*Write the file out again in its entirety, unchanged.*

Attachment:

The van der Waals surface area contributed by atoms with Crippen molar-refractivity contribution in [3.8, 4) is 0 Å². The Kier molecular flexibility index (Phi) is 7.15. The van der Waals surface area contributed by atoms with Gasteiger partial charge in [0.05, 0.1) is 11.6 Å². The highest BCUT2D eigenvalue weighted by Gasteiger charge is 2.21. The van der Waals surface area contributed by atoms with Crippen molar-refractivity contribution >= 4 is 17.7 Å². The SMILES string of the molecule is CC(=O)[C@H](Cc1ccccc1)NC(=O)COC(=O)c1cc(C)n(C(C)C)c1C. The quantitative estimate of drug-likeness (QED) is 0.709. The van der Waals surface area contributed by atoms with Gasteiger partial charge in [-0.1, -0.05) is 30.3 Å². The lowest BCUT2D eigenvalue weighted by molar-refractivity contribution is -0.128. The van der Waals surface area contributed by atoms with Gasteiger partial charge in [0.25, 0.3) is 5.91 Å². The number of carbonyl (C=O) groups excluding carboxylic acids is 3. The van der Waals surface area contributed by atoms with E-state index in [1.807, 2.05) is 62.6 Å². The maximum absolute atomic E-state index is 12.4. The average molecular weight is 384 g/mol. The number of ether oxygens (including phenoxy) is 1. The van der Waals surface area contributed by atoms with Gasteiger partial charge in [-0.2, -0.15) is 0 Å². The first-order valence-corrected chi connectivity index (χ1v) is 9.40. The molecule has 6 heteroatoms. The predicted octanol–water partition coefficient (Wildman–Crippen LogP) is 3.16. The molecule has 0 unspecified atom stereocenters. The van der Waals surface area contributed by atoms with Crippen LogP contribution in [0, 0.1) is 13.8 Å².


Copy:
The van der Waals surface area contributed by atoms with Crippen molar-refractivity contribution in [3.8, 4) is 0 Å². The Kier molecular flexibility index (Phi) is 7.15. The van der Waals surface area contributed by atoms with Gasteiger partial charge in [0.05, 0.1) is 11.6 Å². The highest BCUT2D eigenvalue weighted by Gasteiger charge is 2.21. The van der Waals surface area contributed by atoms with Crippen molar-refractivity contribution >= 4 is 17.7 Å². The SMILES string of the molecule is CC(=O)[C@H](Cc1ccccc1)NC(=O)COC(=O)c1cc(C)n(C(C)C)c1C. The quantitative estimate of drug-likeness (QED) is 0.709. The van der Waals surface area contributed by atoms with Gasteiger partial charge in [-0.1, -0.05) is 30.3 Å². The lowest BCUT2D eigenvalue weighted by molar-refractivity contribution is -0.128. The van der Waals surface area contributed by atoms with Gasteiger partial charge in [0.25, 0.3) is 5.91 Å². The number of carbonyl (C=O) groups excluding carboxylic acids is 3. The van der Waals surface area contributed by atoms with E-state index in [1.807, 2.05) is 62.6 Å². The maximum absolute atomic E-state index is 12.4. The average molecular weight is 384 g/mol. The number of ether oxygens (including phenoxy) is 1. The van der Waals surface area contributed by atoms with Gasteiger partial charge in [-0.2, -0.15) is 0 Å². The first-order valence-corrected chi connectivity index (χ1v) is 9.40. The molecule has 6 heteroatoms. The predicted octanol–water partition coefficient (Wildman–Crippen LogP) is 3.16. The molecule has 0 unspecified atom stereocenters. The van der Waals surface area contributed by atoms with Crippen LogP contribution in [0, 0.1) is 13.8 Å².